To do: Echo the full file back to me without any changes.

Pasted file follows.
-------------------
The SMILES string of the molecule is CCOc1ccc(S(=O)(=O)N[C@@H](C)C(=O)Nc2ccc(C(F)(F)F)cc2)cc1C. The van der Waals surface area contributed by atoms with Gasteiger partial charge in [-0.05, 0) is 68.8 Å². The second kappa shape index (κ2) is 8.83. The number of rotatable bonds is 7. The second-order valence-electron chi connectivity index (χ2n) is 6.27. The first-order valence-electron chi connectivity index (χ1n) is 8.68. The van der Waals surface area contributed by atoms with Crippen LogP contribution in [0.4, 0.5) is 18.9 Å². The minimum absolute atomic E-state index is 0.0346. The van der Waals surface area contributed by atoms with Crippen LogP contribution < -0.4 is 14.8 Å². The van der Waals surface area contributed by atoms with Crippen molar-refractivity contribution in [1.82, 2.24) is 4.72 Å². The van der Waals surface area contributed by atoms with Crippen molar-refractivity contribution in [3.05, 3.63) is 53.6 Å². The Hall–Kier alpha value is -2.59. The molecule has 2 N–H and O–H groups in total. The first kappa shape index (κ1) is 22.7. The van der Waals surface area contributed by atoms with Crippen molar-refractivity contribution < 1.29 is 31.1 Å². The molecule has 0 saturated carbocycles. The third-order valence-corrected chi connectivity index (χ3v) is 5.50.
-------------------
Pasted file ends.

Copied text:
The SMILES string of the molecule is CCOc1ccc(S(=O)(=O)N[C@@H](C)C(=O)Nc2ccc(C(F)(F)F)cc2)cc1C. The van der Waals surface area contributed by atoms with Gasteiger partial charge in [-0.05, 0) is 68.8 Å². The second kappa shape index (κ2) is 8.83. The number of rotatable bonds is 7. The second-order valence-electron chi connectivity index (χ2n) is 6.27. The first-order valence-electron chi connectivity index (χ1n) is 8.68. The van der Waals surface area contributed by atoms with Crippen LogP contribution in [0.4, 0.5) is 18.9 Å². The minimum absolute atomic E-state index is 0.0346. The van der Waals surface area contributed by atoms with Crippen LogP contribution < -0.4 is 14.8 Å². The van der Waals surface area contributed by atoms with Crippen molar-refractivity contribution in [1.82, 2.24) is 4.72 Å². The van der Waals surface area contributed by atoms with Crippen molar-refractivity contribution in [3.05, 3.63) is 53.6 Å². The Hall–Kier alpha value is -2.59. The molecule has 2 N–H and O–H groups in total. The first kappa shape index (κ1) is 22.7. The van der Waals surface area contributed by atoms with Crippen molar-refractivity contribution < 1.29 is 31.1 Å². The molecule has 0 saturated carbocycles. The third-order valence-corrected chi connectivity index (χ3v) is 5.50.